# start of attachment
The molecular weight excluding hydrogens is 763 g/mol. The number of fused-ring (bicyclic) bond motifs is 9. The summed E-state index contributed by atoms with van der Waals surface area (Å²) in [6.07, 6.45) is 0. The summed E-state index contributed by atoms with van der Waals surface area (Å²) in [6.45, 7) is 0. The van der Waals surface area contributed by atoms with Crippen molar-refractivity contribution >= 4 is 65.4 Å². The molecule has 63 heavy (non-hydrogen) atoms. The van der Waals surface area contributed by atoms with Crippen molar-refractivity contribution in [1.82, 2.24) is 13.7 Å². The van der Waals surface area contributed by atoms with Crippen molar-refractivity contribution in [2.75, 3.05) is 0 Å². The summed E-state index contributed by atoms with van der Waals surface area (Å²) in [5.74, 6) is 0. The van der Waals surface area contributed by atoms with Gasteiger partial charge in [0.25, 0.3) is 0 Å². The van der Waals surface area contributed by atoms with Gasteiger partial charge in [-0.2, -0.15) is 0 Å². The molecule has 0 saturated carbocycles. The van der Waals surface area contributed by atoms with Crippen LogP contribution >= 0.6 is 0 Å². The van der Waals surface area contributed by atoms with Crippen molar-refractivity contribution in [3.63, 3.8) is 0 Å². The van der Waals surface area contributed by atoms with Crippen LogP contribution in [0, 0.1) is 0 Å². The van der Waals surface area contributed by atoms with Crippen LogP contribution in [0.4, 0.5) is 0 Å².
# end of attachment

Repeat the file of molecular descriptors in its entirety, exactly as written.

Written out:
The molecular weight excluding hydrogens is 763 g/mol. The number of fused-ring (bicyclic) bond motifs is 9. The summed E-state index contributed by atoms with van der Waals surface area (Å²) in [6.07, 6.45) is 0. The summed E-state index contributed by atoms with van der Waals surface area (Å²) in [6.45, 7) is 0. The van der Waals surface area contributed by atoms with Crippen molar-refractivity contribution >= 4 is 65.4 Å². The molecule has 63 heavy (non-hydrogen) atoms. The van der Waals surface area contributed by atoms with Crippen molar-refractivity contribution in [1.82, 2.24) is 13.7 Å². The van der Waals surface area contributed by atoms with Crippen molar-refractivity contribution in [2.75, 3.05) is 0 Å². The summed E-state index contributed by atoms with van der Waals surface area (Å²) in [5.74, 6) is 0. The van der Waals surface area contributed by atoms with Gasteiger partial charge in [0.25, 0.3) is 0 Å². The van der Waals surface area contributed by atoms with Gasteiger partial charge in [-0.2, -0.15) is 0 Å². The molecule has 0 saturated carbocycles. The van der Waals surface area contributed by atoms with Crippen LogP contribution >= 0.6 is 0 Å². The van der Waals surface area contributed by atoms with Crippen molar-refractivity contribution in [3.63, 3.8) is 0 Å². The van der Waals surface area contributed by atoms with Crippen LogP contribution in [0, 0.1) is 0 Å². The van der Waals surface area contributed by atoms with Crippen LogP contribution in [0.4, 0.5) is 0 Å².